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Posts on Jan 1970

Parking at the San Luis Obispo Courthouse

Have you ever parked at a non-functioning parking meter to run to the court and returned to your car to find a traffic citation on your windshield?  The laws about broken meters vary from city to city and just like they always say, “Ignorance of the law is no excuse.”

When I checked with the City of San Luis Obispo, I was told the vehicle must be moved to another meter in case the (non-functioning) meter suddenly clears itself.  If you choose not to move the vehicle, have someone stay with the car in case the meter begins to work so they can pump in some coins or use a cash key or credit card.  It might be difficult for a law office with limited staff having an employee  sit in the car and keep an eye on the parking meter.  Better to just move the car.  Parking is enforced from 9 a.m. to 6 p.m.

The City of SLO has a color-coded map to let you know what kind of parking meters you can expect to find in the downtown area.  You can get the parking map from the City of San Luis Obispo website at www.slocity.org/publicworks/parking.asp and click on “Parking Map”.  Every office doing business with the court or City offices should have one.

And at the Paso courthouse, there is no problem with parking meters – yet.

In Ventura County, parking is just plain prohibited at a broken meter.  In Santa Barbara County, it is allowed, but only for 45 minutes.  Some larger cities have begun installing “smart meters” that supposedly self-report maintenance issues.  Usually, there is no way for the municipal authority to know that a meter is broken unless someone reports it – that’s most likely to happen after getting a citation for parking next to one.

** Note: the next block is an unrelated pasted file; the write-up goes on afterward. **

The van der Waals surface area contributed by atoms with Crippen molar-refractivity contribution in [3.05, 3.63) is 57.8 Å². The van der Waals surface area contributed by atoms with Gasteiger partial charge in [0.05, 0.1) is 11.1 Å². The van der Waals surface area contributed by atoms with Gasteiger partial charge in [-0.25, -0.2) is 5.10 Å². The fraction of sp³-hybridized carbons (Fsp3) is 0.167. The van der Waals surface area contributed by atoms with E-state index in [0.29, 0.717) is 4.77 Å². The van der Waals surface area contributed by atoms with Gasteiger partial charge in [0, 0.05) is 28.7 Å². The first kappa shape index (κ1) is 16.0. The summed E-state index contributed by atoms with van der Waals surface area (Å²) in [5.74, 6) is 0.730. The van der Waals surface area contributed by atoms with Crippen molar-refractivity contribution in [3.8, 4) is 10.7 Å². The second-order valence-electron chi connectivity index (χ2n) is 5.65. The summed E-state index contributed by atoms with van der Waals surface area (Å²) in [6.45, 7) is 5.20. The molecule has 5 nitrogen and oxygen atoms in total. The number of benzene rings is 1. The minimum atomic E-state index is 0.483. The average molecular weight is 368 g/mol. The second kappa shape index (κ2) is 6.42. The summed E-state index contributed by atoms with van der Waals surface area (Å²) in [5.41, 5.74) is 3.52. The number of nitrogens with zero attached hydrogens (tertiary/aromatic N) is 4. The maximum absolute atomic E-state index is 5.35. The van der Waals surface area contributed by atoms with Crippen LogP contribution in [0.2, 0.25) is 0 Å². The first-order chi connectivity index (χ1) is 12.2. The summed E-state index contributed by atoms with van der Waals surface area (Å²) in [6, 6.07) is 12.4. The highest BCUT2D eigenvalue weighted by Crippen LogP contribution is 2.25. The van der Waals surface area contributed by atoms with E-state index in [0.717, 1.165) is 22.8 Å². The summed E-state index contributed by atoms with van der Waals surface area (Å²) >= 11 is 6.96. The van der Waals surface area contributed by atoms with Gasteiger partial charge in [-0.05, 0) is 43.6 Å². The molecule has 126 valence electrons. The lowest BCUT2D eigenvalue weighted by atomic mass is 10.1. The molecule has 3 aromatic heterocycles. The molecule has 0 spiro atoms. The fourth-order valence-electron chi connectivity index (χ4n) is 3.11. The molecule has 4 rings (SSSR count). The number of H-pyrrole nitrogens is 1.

It’s best to call the municipality to ask what the local policy is before leaving your car at a broken meter location.  Parking tickets can be expensive!

Ellen Sheffer
esheffer@carnaclaw.com

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Fast Tracking Lawsuits Challenging Large Construction Projects

In an effort to address the State’s alarming unemployment rate, certain large construction projects which implement innovative measures to reduce environmental impacts will be processed under new procedures designed to fast track such projects.

The Jobs and Economic Improvement through Environmental Leadership Act (the “Leadership Act”) was signed by Governor Brown last year and took effect January 1, 2012. The Leadership Act establishes an expedited process for judicial review of lawsuits challenging a project’s compliance with the environmental review required by the California Environmental Quality Act (“CEQA”) for certain large projects.

In order for a project to qualify, the project must (1) be related to the clean energy industry or non-industrial development projects that comply with LEED (Leadership in Energy and Environmental Design) energy-efficiency standards and are located on an infill site; (2) result in a minimum investment of $100,000,000; (3) create high-wage, highly skilled jobs that pay prevailing wage and living wages and provide construction jobs and permanent jobs for Californians; and (4) not result in any net additional emission of greenhouse gases.

In addition, the project applicant must enter into a binding and enforceable agreement that all mitigation measures will be conditions of approval and will be fully enforceable by the lead agency. Further, the project applicant must agree to pay the costs of any hearing challenging the project.

The Governor must certify each project individually for streamlining under the Leadership Act. If the Governor determines that a project qualifies, that determination must be submitted to the Joint Legislative Budget Committee for their review which must make a determination within thirty days of receipt of the determination.